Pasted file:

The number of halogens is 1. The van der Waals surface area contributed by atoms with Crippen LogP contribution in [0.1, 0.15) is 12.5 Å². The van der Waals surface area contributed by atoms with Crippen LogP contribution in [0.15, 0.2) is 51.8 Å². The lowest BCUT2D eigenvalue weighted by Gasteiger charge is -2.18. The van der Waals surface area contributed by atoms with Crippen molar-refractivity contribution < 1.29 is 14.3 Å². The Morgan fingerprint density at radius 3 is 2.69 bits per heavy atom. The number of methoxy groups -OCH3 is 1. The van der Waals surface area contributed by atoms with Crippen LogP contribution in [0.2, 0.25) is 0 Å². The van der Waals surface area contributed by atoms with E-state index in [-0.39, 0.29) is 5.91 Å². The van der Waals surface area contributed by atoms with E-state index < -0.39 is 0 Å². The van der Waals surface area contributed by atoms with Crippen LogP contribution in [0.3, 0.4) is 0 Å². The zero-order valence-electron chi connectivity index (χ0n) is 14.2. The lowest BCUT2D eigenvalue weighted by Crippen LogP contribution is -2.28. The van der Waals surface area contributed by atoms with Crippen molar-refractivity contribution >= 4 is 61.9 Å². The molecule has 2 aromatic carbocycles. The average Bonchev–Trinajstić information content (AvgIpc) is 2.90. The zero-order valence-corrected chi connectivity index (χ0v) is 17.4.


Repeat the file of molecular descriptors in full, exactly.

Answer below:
The number of halogens is 1. The van der Waals surface area contributed by atoms with Crippen LogP contribution in [0.1, 0.15) is 12.5 Å². The van der Waals surface area contributed by atoms with Crippen LogP contribution in [0.15, 0.2) is 51.8 Å². The lowest BCUT2D eigenvalue weighted by Gasteiger charge is -2.18. The van der Waals surface area contributed by atoms with Crippen molar-refractivity contribution < 1.29 is 14.3 Å². The Morgan fingerprint density at radius 3 is 2.69 bits per heavy atom. The number of methoxy groups -OCH3 is 1. The van der Waals surface area contributed by atoms with Crippen LogP contribution in [0.2, 0.25) is 0 Å². The van der Waals surface area contributed by atoms with E-state index in [-0.39, 0.29) is 5.91 Å². The van der Waals surface area contributed by atoms with E-state index < -0.39 is 0 Å². The van der Waals surface area contributed by atoms with Crippen LogP contribution in [0.3, 0.4) is 0 Å². The zero-order valence-electron chi connectivity index (χ0n) is 14.2. The lowest BCUT2D eigenvalue weighted by Crippen LogP contribution is -2.28. The van der Waals surface area contributed by atoms with Crippen molar-refractivity contribution >= 4 is 61.9 Å². The molecule has 2 aromatic carbocycles. The average Bonchev–Trinajstić information content (AvgIpc) is 2.90. The zero-order valence-corrected chi connectivity index (χ0v) is 17.4.